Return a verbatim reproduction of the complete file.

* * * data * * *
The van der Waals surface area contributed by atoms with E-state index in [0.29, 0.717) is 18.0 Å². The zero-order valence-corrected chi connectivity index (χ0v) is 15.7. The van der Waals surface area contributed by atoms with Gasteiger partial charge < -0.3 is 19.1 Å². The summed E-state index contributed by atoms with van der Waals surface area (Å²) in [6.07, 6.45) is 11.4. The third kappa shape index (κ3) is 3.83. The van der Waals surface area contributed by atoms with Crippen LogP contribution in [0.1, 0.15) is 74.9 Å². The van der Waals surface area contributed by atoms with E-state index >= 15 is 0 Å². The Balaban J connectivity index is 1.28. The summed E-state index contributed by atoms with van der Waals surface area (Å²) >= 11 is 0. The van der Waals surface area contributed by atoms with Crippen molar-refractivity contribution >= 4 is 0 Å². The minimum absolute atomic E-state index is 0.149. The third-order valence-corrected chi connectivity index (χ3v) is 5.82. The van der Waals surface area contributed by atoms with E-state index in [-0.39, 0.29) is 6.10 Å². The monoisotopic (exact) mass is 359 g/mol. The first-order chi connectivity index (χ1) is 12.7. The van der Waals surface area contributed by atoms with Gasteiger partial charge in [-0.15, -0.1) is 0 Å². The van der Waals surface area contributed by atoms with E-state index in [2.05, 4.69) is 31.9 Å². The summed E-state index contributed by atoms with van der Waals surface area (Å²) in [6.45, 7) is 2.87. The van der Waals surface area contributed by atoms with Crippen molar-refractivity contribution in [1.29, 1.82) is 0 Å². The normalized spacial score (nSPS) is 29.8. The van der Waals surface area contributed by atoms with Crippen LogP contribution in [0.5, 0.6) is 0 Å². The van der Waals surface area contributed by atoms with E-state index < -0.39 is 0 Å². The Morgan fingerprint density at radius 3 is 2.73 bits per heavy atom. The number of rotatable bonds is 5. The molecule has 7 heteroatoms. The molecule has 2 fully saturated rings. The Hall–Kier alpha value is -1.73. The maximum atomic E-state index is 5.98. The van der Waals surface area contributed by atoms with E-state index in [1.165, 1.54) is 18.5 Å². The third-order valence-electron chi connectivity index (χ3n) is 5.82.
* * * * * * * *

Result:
The van der Waals surface area contributed by atoms with E-state index in [0.29, 0.717) is 18.0 Å². The zero-order valence-corrected chi connectivity index (χ0v) is 15.7. The van der Waals surface area contributed by atoms with Gasteiger partial charge < -0.3 is 19.1 Å². The summed E-state index contributed by atoms with van der Waals surface area (Å²) in [6.07, 6.45) is 11.4. The third kappa shape index (κ3) is 3.83. The van der Waals surface area contributed by atoms with Crippen LogP contribution in [0.1, 0.15) is 74.9 Å². The van der Waals surface area contributed by atoms with E-state index >= 15 is 0 Å². The Balaban J connectivity index is 1.28. The summed E-state index contributed by atoms with van der Waals surface area (Å²) >= 11 is 0. The van der Waals surface area contributed by atoms with Crippen molar-refractivity contribution >= 4 is 0 Å². The minimum absolute atomic E-state index is 0.149. The third-order valence-corrected chi connectivity index (χ3v) is 5.82. The van der Waals surface area contributed by atoms with E-state index in [-0.39, 0.29) is 6.10 Å². The monoisotopic (exact) mass is 359 g/mol. The first-order chi connectivity index (χ1) is 12.7. The van der Waals surface area contributed by atoms with Gasteiger partial charge in [-0.15, -0.1) is 0 Å². The van der Waals surface area contributed by atoms with E-state index in [2.05, 4.69) is 31.9 Å². The summed E-state index contributed by atoms with van der Waals surface area (Å²) in [6.45, 7) is 2.87. The van der Waals surface area contributed by atoms with Crippen molar-refractivity contribution in [1.29, 1.82) is 0 Å². The normalized spacial score (nSPS) is 29.8. The van der Waals surface area contributed by atoms with Crippen LogP contribution in [0.5, 0.6) is 0 Å². The van der Waals surface area contributed by atoms with E-state index < -0.39 is 0 Å². The Morgan fingerprint density at radius 3 is 2.73 bits per heavy atom. The number of rotatable bonds is 5. The molecule has 7 heteroatoms. The molecule has 2 fully saturated rings. The Hall–Kier alpha value is -1.73. The maximum atomic E-state index is 5.98. The van der Waals surface area contributed by atoms with E-state index in [1.165, 1.54) is 18.5 Å². The third-order valence-electron chi connectivity index (χ3n) is 5.82.